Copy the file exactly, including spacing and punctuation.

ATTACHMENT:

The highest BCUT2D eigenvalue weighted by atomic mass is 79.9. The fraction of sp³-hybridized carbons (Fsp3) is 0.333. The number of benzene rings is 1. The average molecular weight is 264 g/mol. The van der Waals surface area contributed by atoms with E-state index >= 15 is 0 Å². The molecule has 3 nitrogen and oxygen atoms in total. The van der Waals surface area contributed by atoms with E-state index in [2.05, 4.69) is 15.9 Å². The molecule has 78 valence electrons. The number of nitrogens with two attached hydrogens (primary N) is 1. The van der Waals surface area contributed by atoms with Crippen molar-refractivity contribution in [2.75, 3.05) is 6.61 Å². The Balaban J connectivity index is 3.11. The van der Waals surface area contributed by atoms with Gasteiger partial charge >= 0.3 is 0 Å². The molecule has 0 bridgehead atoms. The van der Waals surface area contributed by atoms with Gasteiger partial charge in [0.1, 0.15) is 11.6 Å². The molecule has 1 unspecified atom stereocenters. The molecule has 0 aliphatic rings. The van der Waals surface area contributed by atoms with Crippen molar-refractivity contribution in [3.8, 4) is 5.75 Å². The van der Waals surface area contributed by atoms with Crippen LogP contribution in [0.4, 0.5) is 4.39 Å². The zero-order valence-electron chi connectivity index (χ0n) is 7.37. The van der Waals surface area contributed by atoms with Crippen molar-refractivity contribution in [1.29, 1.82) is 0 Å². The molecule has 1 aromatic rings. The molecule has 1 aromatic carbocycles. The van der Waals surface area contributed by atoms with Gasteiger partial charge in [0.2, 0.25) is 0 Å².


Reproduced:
The highest BCUT2D eigenvalue weighted by atomic mass is 79.9. The fraction of sp³-hybridized carbons (Fsp3) is 0.333. The number of benzene rings is 1. The average molecular weight is 264 g/mol. The van der Waals surface area contributed by atoms with E-state index >= 15 is 0 Å². The molecule has 3 nitrogen and oxygen atoms in total. The van der Waals surface area contributed by atoms with E-state index in [2.05, 4.69) is 15.9 Å². The molecule has 78 valence electrons. The number of nitrogens with two attached hydrogens (primary N) is 1. The van der Waals surface area contributed by atoms with Crippen molar-refractivity contribution in [2.75, 3.05) is 6.61 Å². The Balaban J connectivity index is 3.11. The van der Waals surface area contributed by atoms with Gasteiger partial charge >= 0.3 is 0 Å². The molecule has 0 bridgehead atoms. The van der Waals surface area contributed by atoms with Gasteiger partial charge in [0.1, 0.15) is 11.6 Å². The molecule has 1 unspecified atom stereocenters. The molecule has 0 aliphatic rings. The van der Waals surface area contributed by atoms with Crippen molar-refractivity contribution in [3.8, 4) is 5.75 Å². The van der Waals surface area contributed by atoms with Crippen LogP contribution in [0.4, 0.5) is 4.39 Å². The zero-order valence-electron chi connectivity index (χ0n) is 7.37. The van der Waals surface area contributed by atoms with Crippen molar-refractivity contribution in [1.29, 1.82) is 0 Å². The molecule has 1 aromatic rings. The molecule has 1 aromatic carbocycles. The van der Waals surface area contributed by atoms with Gasteiger partial charge in [0.2, 0.25) is 0 Å².